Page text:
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JonP01

Passengers lying about weight

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I've been a bit obsessed with weight lately when I was reading up in relation to a recent (and very enjoyable) trip I took with REX airlines in a SAAB 340B. The airline (fantastic pilots and flight attendants btw) were very proud of their bespoke "flight bag" which amongst other things claims a fuel saving due to reduced weight. But the sort of weight saving we are talking about here wouldn't even register on the fuel gauge of my tiny Kia Picanto car, let alone a 12 tonne aircraft with 2,400 kw of turboprop power. Yes, I know planes and cars do not translate for very obvious reasons and that aircraft have great sensitivity where a car does not, but still - it amazes me as a non-pilot how critical weight really is (though in turn it makes me understand why accurate calculation is mandatory).

But I chanced on a Youtube video today (an old one) where a GA aircraft barely got off the runway. It's performance was so compromised (high density altitude, short runway, obstructions, etc) that the stall horn was just beeping continually after rotation. Way beyond my comfort zone. But alot of the comments shocked me as pilots were weighing in (sorry about the pun) about passengers lying about their weight and thus compromising performance.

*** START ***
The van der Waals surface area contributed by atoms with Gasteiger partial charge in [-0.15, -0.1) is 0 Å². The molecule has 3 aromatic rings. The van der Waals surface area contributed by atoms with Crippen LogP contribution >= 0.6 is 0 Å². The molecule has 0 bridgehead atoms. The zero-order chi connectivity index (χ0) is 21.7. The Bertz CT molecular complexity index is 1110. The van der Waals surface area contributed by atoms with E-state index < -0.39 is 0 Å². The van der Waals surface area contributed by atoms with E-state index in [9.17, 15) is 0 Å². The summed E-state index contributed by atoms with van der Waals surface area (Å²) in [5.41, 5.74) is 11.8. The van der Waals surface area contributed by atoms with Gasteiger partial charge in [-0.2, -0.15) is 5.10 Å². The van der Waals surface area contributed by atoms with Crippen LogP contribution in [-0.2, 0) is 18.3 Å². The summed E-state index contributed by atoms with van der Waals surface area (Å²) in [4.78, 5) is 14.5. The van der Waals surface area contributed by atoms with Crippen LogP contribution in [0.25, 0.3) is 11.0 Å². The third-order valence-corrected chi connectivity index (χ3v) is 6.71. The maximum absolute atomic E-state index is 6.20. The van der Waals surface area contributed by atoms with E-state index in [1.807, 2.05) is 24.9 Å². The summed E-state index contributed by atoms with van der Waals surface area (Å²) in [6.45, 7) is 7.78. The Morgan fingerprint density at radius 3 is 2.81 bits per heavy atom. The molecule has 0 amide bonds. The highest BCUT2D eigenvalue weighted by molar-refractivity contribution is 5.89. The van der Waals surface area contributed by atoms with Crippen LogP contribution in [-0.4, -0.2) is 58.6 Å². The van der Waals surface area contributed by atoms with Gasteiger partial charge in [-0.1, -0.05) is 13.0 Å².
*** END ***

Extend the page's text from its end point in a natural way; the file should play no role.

These comments really surprised me because I then do some archive browsing here at Avsim and pilots here are appear to be very thorough aand precise about weights - to the point where they have properly weighed everything - including small dogs!

So my question is: why would people be getting into any GA light aircraft without being properly weighed first? If even a battery has to be taken into account, why would you chance it with a human that might say they weigh 77 kg when they actually weigh 85 kg, for example? OK, if you are just carrying one or maybe even two passengers in a more powerful variant, you are probably safe if it is a short flight from a long runway close to sea level. But as a non-pilot and thus a layman, to me it just seems almost negligent to simply rely on a guesstimate (or a passenger "say so") as to what they actually weigh. I'd be putting them on scales myself regardless. Which is why maybe I misunderstood those comments. Perhaps they are really saying "well the passenger lied about their weight till I weighed them!!".

So is there a specific / mandatory procedure for light GA flying in this regard?